The future of literary studies will be shaped by new and emerging trends in scholarly, critical, and theoretical work, by changes in the material conditions that enable that work, and, perhaps most importantly, by how the institutions within which it functions respond to recent changes in higher education that increasingly threaten the viability of almost all humanities disciplines. The material conditions that shape work in literary studies have changed dramatically in recent decades. The impact of digital technology has been nothing short of transformative, and the changes it has introduced are bound to continue to reshape the field. At the same time, the expansion of the canon, the transnationalizing of literary studies, the revitalization of narratological, formalist, and aesthetic criticism, the emergence of new interdisciplinary fields including the study of sexuality and gender, ecocriticism, affect theory, and disability studies, promise to continue to exert influence in the coming decades. The future from these perspectives looks promising. At the same time, however, the institutional sustainability of literary studies has come under threat as the liberal arts model of higher education has increasingly given way to a stress in higher education on vocational training in the STEM (science, technology, engineering, and math) disciplines, which has worked to undercut the value and the attraction of literary studies. How the field responds to these changes in the coming decade will be crucial to determining its future viability.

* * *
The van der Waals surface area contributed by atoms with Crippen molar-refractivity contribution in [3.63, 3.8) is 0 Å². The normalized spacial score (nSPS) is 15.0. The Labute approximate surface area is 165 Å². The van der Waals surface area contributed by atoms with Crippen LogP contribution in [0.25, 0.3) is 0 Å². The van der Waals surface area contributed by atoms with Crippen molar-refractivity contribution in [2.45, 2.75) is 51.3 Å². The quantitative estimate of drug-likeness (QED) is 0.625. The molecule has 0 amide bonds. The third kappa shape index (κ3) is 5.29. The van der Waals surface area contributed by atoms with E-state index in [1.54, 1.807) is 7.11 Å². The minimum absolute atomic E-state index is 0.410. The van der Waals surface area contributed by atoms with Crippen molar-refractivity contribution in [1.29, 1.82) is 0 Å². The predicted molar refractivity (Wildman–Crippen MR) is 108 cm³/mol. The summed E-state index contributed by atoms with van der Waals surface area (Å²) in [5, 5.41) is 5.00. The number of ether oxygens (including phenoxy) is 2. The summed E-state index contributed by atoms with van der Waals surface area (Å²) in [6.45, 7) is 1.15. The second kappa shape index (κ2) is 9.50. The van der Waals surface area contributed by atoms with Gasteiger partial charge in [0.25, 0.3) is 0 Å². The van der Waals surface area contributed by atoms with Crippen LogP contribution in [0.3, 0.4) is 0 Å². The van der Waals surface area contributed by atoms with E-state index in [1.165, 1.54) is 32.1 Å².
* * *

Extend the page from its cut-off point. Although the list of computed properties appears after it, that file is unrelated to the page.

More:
Since the late 18th and early 19th centuries, the nation-state has risen to be the dominant form of political organization in the world through its embodiment of the principle of nationalism—that nations should be sovereign unto themselves. The post-1945 era, however, has seen an intensification in the processes of globalization, characterized by the rise of international telecommunications networks; the increasing and accelerated movement of finance capital, labor, and cultural commodities; and the consolidation of supranational and transnational organizations that operate beyond national borders. Although it is commonplace to see the era of globalization inaugurating the decline, if not altogether the obsolescence, of the nation-state, it is more accurate and useful to analyze the particular ways in which globalization has transformed the nature and functions of the nation-state, especially its cultural identities, its existence as a unified economic unit, and the scope of its political sovereignty. Indeed, reading different developments in the cultural, economic, and political realms suggests that the impact of globalization on the nation-state is uneven and partial, rather than teleological in its advancement. Contemporary anglophone fiction has turned to addressing the complex entanglements between the nation and globalization in multiple and heterogeneous ways. Some fiction melancholically looks back to the political legacies of Third World nationalisms that promised universal emancipation to their citizens, only to chart their subsequent disappointments as the ruling elite of postcolonial nation-states continued to perpetuate legacies of imperialism. Other novels celebrate the syncretic and diasporic transnational identities—and the hybridization of national identities—that emerge through sustained contact with other cultural milieus via the processes of globalization. Still others depict the depredations that economic globalization visits on developed and developing nations alike, albeit in different ways and in different degrees. And many contemporary novels engage with the continuing political sovereignty of the nation-state in the face of human rights violations and planetary catastrophes, reflecting on the role of literature in circumventing the authority of the state and bringing distant suffering to a global audience.